Thursday, April 14, 2011

Sessile-leaf Bellwort, Yellow Stargrass, Lanceleaf Anemone

Wow! Springtime overload! Days are not long enough this time of year. I could have used about five more hours this afternoon.

I made so many discoveries today that I couldn't help but think about the early naturalists' experiences. Mark Catesby, for example, is one of my personal heroes, as he was the first to discover and record the beauiful Catesby's Trillium that grows in the woods behind our house. He wandered South Carolina in the 1720's, discovering brand new species day after day. He too would draw and paint them - but instead of looking them up in field guides, he named them!

Catesby's Trillium

Even if it's not as dramatic as being the first to ever see a species, I found and identified two new wildflowers today - Lanceleaf Anemone and Sessile-leaf Bellwort. Both were on the north-facing bank of Lawson's Fork, the Anemone down such a steep bank that my best view of it was through binoculars. While drawing it, I almost slid down into the river. Daisy watched, but didn't try to come down with me. The Bellwort is very subtle, but once I saw the creamy yellow flower I noticed the plants all over the hill down to the river.

On top of the hill is a rough trail wide enough for a truck, that makes an easier walk around the side of the rocky ridge, overlooking Meetinghouse Creek as it makes a U-turn and then heads down the other side of the ridge to the river. In the middle of that trail is where I found the strange (unidentified) mushroom, and when I sat to draw that, where I noticed the single blade that to me looks suspiciously orchid-like (luckily it didn't break when Daisy sat on it) and the little bright green seedlings (in the same family as the Bellwort?) that popped back up after being stepped on by you-know-who.

Later, as I was drawing the Morel mushroom, with Daisy on the bluff above my head, I had no fear that she would do anything as stupid as trying to come straight down the cliff to where I was... but sure enough, within five minutes she couldn't stand it anymore. She had to see what I was looking at so intently. Down she came, crashing/sliding through ferns and wildflowers, leaves, sticks and rocks, right past me and into the pool in Meetinghouse Creek. Geeze! Somehow the little Morel survived the event, but I quickly packed and moved away lest Daisy come back over to investigate. Besides, I wanted her to stay in the clear, clean water to help wash off the black muck she'd gotten into while I was admiring the wild azaleas down a steep bank near the river. I heard the PLOOP! as she jumped into a part of Meetinghouse Creek I've never seen (too much Dog Hobble!), but she was out of sight so I didn't realize until I heard her come to sit behind me and turned to speak to her, what had happened. Luckily I had my phone/camera in my hand to capture her beautiful feet.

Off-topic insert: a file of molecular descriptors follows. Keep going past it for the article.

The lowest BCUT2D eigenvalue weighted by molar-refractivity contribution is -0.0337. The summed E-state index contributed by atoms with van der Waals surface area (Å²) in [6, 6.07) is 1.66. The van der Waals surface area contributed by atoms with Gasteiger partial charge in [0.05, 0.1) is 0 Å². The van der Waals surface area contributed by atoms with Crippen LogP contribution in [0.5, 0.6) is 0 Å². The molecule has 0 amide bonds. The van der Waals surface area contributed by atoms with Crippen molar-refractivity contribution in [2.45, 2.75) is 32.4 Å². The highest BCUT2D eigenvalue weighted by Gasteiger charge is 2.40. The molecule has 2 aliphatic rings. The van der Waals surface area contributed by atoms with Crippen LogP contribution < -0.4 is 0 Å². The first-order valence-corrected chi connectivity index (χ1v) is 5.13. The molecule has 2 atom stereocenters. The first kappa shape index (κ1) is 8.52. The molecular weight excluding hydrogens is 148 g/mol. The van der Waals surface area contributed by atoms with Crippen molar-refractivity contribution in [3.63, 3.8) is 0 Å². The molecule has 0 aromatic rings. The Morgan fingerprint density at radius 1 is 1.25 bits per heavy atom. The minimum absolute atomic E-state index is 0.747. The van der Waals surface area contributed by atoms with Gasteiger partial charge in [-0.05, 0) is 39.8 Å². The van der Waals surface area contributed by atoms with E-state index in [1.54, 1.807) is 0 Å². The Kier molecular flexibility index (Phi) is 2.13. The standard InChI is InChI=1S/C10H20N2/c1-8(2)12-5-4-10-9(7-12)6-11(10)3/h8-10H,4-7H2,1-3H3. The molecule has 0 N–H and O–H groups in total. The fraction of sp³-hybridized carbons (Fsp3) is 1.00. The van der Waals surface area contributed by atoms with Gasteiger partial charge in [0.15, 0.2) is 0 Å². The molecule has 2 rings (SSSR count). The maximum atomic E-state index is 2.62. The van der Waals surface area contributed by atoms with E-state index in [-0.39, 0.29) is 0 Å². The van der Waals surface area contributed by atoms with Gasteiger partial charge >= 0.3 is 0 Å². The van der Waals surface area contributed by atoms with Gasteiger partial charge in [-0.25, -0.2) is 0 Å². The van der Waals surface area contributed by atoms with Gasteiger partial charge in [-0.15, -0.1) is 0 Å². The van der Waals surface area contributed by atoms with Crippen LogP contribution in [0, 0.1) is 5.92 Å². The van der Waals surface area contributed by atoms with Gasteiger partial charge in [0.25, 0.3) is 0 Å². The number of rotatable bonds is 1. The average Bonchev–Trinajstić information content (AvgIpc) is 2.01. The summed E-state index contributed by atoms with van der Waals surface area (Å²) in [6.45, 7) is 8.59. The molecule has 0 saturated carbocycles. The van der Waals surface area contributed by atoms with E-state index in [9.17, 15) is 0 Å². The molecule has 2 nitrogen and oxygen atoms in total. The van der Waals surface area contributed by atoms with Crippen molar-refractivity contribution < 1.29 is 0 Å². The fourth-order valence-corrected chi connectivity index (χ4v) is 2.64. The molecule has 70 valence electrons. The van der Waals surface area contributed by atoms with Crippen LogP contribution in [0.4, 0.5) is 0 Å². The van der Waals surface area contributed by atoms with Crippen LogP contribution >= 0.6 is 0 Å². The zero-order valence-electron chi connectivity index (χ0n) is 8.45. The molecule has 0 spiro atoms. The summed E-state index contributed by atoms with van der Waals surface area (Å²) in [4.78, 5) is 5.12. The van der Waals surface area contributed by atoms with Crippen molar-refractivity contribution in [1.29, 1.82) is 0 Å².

Daisy shows off springtime mud!


nancysbaldwin said...

hahaha ... what an adventure! Daisy has some pretty grey socks on!

Patricia Lichen said...

Ok, I LOVE the drawings! It took me a little bit of looking at your posts and then checking under your blog title to realize that you're the artist.


Patricia Lichen

ToadMama said...

I need to come hang out with you so you can teach me all these plant names. I'm happy enough to recognize them year to year. I'm in awe of your plant knowledge and drawing talents. I'm glad I found your blog.

Susan said...

I think Daisy is proud of her feet!